Lt. Governor Matt Denn says Delaware has received nearly $1.5 billion in federal stimulus money, and that money has helped create or retain between 1,493 and 4,046 jobs.
Delaware Lt. Governor and stimulus czar Matt Denn says the state received nearly $1.5 billion in federal funds from the American Recovery and Reinvestment Act as of January 14.
Denn says $968 million has been sent to state agencies, while the remaining $500 million has been sent to other groups in the form of grants to local governments, private entities and colleges. The report on stimulus spending shows 31% of the state’s share has gone to close the state’s budget deficit last year, this year, and next year. Another 19.5% has been sent directly to local school districts and charter schools.
Denn says there is a large gap between the amount of money given to the state compared to the amount that’s been encumbered or spent, “Because the money that goes into the state deficit is coming in the form of an increased federal share of the Medicaid program.” He says as claims come into the state, the federal stimulus money will be applied to cover those costs.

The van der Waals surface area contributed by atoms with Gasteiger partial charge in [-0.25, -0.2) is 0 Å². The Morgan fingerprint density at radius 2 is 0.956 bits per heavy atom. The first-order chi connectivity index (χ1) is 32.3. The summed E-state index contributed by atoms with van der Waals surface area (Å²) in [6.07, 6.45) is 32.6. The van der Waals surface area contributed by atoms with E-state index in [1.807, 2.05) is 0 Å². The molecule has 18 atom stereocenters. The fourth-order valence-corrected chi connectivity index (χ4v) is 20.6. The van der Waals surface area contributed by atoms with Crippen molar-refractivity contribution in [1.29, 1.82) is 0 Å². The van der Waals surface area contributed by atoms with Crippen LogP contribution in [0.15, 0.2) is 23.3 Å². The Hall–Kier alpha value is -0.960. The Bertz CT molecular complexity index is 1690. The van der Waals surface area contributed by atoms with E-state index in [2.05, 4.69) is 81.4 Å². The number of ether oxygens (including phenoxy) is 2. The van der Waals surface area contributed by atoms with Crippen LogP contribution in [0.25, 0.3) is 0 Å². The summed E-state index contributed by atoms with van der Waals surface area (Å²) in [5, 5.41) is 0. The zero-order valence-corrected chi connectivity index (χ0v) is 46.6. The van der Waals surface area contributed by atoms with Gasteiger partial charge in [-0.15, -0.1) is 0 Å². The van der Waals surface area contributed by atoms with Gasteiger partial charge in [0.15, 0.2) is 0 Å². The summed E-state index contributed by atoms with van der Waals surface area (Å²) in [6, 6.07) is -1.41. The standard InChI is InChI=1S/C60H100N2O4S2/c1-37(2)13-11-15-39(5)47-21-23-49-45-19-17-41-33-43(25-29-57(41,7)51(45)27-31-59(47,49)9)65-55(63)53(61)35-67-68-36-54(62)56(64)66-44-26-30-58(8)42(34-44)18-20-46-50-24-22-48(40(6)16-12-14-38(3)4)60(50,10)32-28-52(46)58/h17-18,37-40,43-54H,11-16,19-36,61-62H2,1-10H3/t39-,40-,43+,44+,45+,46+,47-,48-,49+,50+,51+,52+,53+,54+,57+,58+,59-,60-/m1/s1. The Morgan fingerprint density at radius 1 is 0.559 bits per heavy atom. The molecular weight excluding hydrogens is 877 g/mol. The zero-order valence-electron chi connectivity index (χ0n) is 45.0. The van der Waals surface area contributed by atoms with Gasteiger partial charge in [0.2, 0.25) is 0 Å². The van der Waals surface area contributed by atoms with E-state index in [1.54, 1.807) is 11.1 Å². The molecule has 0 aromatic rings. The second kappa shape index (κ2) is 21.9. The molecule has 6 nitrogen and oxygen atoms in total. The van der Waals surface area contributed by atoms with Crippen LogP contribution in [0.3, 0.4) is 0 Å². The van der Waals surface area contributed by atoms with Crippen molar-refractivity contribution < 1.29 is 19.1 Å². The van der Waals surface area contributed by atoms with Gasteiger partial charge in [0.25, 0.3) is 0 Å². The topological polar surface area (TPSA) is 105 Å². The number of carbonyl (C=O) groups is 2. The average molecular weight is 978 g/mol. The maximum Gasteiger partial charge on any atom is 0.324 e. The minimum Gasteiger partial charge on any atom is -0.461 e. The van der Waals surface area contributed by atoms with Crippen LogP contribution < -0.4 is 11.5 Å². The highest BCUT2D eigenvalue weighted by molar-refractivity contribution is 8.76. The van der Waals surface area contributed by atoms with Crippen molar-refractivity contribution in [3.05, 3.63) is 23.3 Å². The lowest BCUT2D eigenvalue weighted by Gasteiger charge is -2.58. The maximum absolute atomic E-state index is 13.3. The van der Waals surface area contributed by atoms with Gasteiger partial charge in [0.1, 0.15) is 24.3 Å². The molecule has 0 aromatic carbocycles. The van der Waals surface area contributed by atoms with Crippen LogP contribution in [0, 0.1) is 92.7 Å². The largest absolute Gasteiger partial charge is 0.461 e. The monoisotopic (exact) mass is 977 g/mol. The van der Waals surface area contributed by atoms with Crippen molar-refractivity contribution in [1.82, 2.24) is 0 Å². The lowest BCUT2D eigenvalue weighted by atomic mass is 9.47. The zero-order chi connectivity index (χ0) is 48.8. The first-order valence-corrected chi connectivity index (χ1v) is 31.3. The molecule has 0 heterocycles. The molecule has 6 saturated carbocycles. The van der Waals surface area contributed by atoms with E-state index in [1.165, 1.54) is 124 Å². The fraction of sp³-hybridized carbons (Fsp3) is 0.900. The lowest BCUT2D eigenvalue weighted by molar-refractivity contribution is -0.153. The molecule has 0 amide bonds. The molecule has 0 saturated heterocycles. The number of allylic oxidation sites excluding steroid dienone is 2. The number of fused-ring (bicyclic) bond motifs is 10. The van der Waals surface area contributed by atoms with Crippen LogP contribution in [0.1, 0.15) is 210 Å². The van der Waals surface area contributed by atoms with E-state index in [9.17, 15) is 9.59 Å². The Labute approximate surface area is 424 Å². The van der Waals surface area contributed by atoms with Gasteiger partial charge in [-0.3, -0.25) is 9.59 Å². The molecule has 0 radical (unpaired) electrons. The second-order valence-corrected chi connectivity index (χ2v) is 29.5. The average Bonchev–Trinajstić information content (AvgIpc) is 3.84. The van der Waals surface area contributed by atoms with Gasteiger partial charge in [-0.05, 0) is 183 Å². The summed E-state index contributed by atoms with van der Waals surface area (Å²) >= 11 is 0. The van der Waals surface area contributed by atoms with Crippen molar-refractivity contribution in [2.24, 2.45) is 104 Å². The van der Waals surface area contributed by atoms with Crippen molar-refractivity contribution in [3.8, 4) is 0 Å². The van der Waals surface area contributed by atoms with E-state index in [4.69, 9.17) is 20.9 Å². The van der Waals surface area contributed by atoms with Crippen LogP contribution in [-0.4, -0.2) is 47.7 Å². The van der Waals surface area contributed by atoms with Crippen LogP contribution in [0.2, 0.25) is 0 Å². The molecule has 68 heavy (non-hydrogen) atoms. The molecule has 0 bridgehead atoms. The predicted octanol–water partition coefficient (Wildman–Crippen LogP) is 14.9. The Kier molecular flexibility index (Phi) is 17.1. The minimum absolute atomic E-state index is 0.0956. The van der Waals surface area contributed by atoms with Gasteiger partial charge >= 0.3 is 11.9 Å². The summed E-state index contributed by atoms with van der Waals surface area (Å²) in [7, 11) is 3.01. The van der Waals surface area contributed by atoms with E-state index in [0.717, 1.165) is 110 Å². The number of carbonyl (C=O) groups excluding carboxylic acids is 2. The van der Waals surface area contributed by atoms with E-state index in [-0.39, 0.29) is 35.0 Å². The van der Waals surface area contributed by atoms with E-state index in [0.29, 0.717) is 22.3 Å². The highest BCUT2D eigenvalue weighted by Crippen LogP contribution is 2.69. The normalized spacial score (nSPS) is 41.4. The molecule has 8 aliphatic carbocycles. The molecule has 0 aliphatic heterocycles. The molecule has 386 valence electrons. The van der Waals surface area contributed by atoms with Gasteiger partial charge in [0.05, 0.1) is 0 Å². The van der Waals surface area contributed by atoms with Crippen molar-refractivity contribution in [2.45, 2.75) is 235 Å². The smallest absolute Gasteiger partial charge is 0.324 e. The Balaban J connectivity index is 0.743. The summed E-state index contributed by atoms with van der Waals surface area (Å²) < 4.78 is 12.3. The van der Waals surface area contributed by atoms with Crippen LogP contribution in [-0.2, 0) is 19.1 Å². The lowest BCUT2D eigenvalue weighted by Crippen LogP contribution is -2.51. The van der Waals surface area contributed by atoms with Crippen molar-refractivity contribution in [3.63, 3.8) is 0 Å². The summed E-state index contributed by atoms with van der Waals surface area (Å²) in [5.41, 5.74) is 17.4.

Denn says identifying the number of jobs created or retained by the stimulus money in Delaware is more difficult now because the federal government has not released information on jobs created or retained at federal employers like Amtrak and Dover Air Force Base. The federal government is also no longer requiring states to determine if a job would have been lost or never created if the stimulus money had never been received. As part of the simpler calculation, if a job is funded by stimulus money, it is counted as a created or retained job. Under those new guidelines, Denn says the stimulus has created or retained between 1,493 and 4,046 jobs. “The biggest increase in the numbers that you will see in the report is public education jobs,” says Denn. He says there’s also been a significant increase in weatherization jobs.
Wilmington Mayor James Baker (D) says while the stimulus money has been helpful, he’d like to see more money flowing directly to cities and counties, rather than to the states. “We have cooperation with the state on certain projects right that we’re doing right, but we could things very quickly if we got it directly from the federal government,” Baker said.